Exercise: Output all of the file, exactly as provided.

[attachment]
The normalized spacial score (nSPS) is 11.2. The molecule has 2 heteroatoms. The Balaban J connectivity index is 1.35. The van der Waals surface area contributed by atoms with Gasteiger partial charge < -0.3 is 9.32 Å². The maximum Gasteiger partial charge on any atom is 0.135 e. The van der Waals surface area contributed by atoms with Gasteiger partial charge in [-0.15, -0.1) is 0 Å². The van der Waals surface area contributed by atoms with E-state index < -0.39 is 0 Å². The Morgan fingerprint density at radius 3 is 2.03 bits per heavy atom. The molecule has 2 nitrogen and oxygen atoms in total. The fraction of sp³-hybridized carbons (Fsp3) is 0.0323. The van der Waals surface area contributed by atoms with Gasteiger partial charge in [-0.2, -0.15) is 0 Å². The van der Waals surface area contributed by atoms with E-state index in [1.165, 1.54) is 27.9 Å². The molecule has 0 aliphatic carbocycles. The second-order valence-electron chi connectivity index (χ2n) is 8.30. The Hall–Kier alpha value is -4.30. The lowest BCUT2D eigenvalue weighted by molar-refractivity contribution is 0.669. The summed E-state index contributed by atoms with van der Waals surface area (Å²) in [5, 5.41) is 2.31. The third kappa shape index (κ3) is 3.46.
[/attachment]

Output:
The normalized spacial score (nSPS) is 11.2. The molecule has 2 heteroatoms. The Balaban J connectivity index is 1.35. The van der Waals surface area contributed by atoms with Gasteiger partial charge < -0.3 is 9.32 Å². The maximum Gasteiger partial charge on any atom is 0.135 e. The van der Waals surface area contributed by atoms with Gasteiger partial charge in [-0.15, -0.1) is 0 Å². The van der Waals surface area contributed by atoms with E-state index < -0.39 is 0 Å². The Morgan fingerprint density at radius 3 is 2.03 bits per heavy atom. The molecule has 2 nitrogen and oxygen atoms in total. The fraction of sp³-hybridized carbons (Fsp3) is 0.0323. The van der Waals surface area contributed by atoms with Gasteiger partial charge in [-0.2, -0.15) is 0 Å². The van der Waals surface area contributed by atoms with E-state index in [1.165, 1.54) is 27.9 Å². The molecule has 0 aliphatic carbocycles. The second-order valence-electron chi connectivity index (χ2n) is 8.30. The Hall–Kier alpha value is -4.30. The lowest BCUT2D eigenvalue weighted by molar-refractivity contribution is 0.669. The summed E-state index contributed by atoms with van der Waals surface area (Å²) in [5, 5.41) is 2.31. The third kappa shape index (κ3) is 3.46.